Volume 13, Issue 3, December 2016

Book review: Surveillance Futures: Social and Ethical Implications of New Technologies for Children and Young People

Emmeline Taylor and Tonya Rooney (eds)
Abingdon, Oxon UK: Routledge, 2017. 202 pp. ISBN: 97811472455635. £95.

Reviewed by Joseph Savirimuthu*

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© 2016 Joseph Savirimuthu
Licensed under a Creative Commons Attribution-NonCommercial-NoDerivatives 4.0 International License

Cite as: Joseph Savirimuthu, "Book review: Surveillance Futures: Social and Ethical Implications of New Technologies for Children and Young People" (2016) 13:3 SCRIPTed 387 https://script-ed.org/?p=3207
DOI: 10.2966/scrip.130316.387

* Senior Lecturer in Law, School of Law and Social Justice, University of Liverpool

Does it matter that children continue to be subjected to the relentless gaze of new technologies? This question hints at a self-evident state of affairs for children in the age of ubiquitous computing. Children’s rights to privacy, and freedoms such as participation, development and association in the digital age continue to attract the attention of policymakers and scholars.[1] Article 24 of the EU Charter of Fundamental Rights, for example, provides that children shall have the right to such protection and care as is necessary for their well-being. The move towards constitutionalising children’s rights reflects values and norms long grasped by the international community when drafting the United Nations Convention on the Rights of the Child (‘the Convention’). Article 3 of the Convention states that a child’s best interests should be a primary consideration when actions taken are likely to impact them.  Surveillance Futures: Social and Ethical Implications of New Technologies for Children and Young People, edited by Emmeline Taylor (Australian National University) and Tonya Rooney (Australian Catholic University) provides a timely reminder that the role and value of children’s rights continue to be relevant. The collection of essays provides a close examination of the practices that threaten to undermine a child’s autonomy and other values enshrined in the Convention. The thirteen chapters in this book not only draw on the concept of surveillance and the genealogy of the oeuvre, but help unpack the complex nature of the relationship between surveillance and values such as autonomy, dignity, identity, security and privacy.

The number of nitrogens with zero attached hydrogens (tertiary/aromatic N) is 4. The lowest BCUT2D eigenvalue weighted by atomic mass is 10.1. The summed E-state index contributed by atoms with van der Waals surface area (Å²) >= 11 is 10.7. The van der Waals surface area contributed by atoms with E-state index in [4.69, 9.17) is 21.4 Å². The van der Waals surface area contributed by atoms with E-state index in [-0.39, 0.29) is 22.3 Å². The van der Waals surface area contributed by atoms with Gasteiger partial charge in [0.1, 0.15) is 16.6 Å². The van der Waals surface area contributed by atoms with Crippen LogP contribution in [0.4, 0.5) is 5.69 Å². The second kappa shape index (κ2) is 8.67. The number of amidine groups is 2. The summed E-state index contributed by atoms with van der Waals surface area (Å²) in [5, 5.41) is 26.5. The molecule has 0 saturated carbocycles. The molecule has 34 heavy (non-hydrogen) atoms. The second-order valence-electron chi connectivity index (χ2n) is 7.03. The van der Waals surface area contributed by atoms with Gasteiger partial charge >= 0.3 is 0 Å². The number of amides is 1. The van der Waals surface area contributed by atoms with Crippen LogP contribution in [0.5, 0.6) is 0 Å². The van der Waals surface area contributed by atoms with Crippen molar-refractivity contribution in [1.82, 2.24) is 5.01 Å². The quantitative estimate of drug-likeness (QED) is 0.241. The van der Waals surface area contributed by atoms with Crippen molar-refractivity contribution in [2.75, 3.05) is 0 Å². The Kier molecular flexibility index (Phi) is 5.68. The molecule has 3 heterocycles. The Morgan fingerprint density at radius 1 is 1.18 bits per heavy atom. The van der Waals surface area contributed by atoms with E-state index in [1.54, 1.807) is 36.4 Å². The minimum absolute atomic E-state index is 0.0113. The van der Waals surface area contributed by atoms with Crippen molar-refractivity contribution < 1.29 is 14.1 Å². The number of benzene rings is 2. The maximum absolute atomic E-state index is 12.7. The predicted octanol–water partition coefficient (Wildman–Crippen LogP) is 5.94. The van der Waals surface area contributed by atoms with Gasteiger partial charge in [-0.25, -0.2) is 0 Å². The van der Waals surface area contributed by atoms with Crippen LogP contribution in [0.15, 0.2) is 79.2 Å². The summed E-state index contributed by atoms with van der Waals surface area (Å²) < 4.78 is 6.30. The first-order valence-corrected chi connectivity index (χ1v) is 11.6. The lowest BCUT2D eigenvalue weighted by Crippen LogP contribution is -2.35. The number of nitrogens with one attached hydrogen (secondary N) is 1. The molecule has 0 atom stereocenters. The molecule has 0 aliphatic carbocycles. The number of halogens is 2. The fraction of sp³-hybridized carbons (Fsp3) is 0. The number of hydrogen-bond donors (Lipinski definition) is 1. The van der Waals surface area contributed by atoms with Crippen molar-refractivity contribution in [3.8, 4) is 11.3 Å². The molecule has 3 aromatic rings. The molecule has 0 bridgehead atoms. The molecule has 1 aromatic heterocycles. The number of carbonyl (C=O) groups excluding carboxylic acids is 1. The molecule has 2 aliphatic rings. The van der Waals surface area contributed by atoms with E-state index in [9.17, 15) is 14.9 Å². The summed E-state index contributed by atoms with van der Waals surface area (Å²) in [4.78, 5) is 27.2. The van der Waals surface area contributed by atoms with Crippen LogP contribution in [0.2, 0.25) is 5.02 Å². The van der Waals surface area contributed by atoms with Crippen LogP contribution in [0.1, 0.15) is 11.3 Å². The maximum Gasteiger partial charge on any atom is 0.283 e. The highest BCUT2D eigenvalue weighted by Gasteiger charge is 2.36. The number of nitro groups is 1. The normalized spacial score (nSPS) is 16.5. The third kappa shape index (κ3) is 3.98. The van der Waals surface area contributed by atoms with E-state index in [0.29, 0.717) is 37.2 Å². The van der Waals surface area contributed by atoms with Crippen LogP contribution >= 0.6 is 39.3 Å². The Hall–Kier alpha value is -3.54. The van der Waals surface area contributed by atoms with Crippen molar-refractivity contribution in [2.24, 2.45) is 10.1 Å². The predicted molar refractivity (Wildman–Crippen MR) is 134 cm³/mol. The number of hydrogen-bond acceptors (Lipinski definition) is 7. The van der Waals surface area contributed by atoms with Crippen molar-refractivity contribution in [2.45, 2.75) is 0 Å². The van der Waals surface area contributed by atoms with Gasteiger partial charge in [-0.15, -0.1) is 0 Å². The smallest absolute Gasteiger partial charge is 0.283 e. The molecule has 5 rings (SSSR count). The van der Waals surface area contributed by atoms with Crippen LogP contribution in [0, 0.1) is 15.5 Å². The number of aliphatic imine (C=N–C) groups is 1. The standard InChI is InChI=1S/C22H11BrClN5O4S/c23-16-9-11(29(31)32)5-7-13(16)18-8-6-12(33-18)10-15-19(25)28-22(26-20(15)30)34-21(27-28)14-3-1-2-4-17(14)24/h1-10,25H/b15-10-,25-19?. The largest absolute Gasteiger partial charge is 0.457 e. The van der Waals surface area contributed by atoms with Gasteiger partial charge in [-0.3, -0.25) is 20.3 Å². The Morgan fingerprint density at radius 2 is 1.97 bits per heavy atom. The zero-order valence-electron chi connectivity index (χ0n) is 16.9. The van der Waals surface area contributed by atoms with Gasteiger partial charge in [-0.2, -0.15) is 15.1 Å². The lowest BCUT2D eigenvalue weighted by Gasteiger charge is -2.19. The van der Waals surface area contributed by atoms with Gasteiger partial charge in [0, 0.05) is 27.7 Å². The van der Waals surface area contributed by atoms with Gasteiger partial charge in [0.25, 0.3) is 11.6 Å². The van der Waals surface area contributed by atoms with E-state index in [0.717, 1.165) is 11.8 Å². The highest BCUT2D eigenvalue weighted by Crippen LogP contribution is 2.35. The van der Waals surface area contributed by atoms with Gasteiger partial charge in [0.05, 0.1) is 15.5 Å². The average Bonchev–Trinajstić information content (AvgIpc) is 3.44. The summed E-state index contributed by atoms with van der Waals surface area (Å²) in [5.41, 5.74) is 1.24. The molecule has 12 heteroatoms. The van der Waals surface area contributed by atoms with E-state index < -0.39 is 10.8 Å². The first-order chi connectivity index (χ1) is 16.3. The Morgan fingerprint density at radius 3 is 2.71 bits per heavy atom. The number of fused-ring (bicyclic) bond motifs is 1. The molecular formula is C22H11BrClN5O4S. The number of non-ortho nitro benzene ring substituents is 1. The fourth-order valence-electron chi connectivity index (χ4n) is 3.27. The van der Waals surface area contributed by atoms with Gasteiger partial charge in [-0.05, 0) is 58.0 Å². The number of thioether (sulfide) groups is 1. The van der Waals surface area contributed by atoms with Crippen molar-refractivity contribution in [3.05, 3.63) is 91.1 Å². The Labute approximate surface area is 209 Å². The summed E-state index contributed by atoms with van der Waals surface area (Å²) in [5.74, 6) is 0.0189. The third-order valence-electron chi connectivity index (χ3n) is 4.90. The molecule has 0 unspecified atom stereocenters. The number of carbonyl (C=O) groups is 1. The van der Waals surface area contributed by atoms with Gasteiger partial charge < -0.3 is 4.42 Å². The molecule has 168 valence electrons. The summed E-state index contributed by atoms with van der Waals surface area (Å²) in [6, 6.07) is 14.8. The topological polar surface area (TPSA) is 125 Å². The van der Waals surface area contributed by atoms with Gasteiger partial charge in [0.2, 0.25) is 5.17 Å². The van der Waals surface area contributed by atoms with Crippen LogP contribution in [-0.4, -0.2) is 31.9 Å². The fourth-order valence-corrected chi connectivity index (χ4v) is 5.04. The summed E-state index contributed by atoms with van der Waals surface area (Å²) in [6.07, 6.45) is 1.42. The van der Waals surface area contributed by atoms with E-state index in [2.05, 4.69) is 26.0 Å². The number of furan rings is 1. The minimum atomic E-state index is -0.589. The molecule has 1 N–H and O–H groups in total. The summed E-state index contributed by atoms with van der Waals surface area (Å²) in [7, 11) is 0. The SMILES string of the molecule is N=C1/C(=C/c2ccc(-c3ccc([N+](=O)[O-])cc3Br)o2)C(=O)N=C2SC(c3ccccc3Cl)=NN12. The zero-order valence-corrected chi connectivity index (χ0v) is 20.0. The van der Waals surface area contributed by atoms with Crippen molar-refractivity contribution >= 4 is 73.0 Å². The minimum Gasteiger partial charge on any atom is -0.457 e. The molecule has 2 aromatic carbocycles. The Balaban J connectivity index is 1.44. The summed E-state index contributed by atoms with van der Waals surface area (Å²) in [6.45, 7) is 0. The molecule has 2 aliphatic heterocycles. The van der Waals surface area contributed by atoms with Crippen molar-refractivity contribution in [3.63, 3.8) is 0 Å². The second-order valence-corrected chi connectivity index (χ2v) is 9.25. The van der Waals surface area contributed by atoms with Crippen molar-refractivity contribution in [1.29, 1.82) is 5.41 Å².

Before examining the structure and topics in Surveillance Futures, a preliminary observation should be made: there is nothing new about children being subjected to the relentless gaze. As Taylor and Rooney note in their introductory chapter (Chapter 1: “Digital Playgrounds: Growing up in the Surveillance Age”), surveillance has long been a fact for children until they make the transition into adulthood (p. 1). In making this observation, I aim to draw attention to two aspects, which may help better frame the essays in this collected edition. First, it is right that attention is paid to the various ways childhood is constructed, and which entails consideration of their home, school and social spaces. Second, while there is general acceptance of what surveillance entails, its intensification and expansion in our networked environment has not merited sufficient attention amongst policymakers to address ongoing challenges. Surveillance Futures is a corrective to this complacency and may compel anyone who mechanically regards surveillance of children as acceptable to provide evidence that measures adopted are legal, necessary and proportionate.

Surveillance Futures provides a three-dimensional approach to the concept of surveillance in the lifeworld of children: “Part I: Schooling and Education”, “Part II: Self, Body and Movement’, and “Part III: Social Lives and Virtual Worlds”. This well-thought out approach should provide readers with an informed account of the challenges posed to children in an environment mediated by smart sensors and technologies. The introductory Chapter 1 situates the accounts of various aspects of surveillances technologies and practices and articulates the overarching goals of the book, while acknowledging the problems of boundary setting in networked environments (p. 10).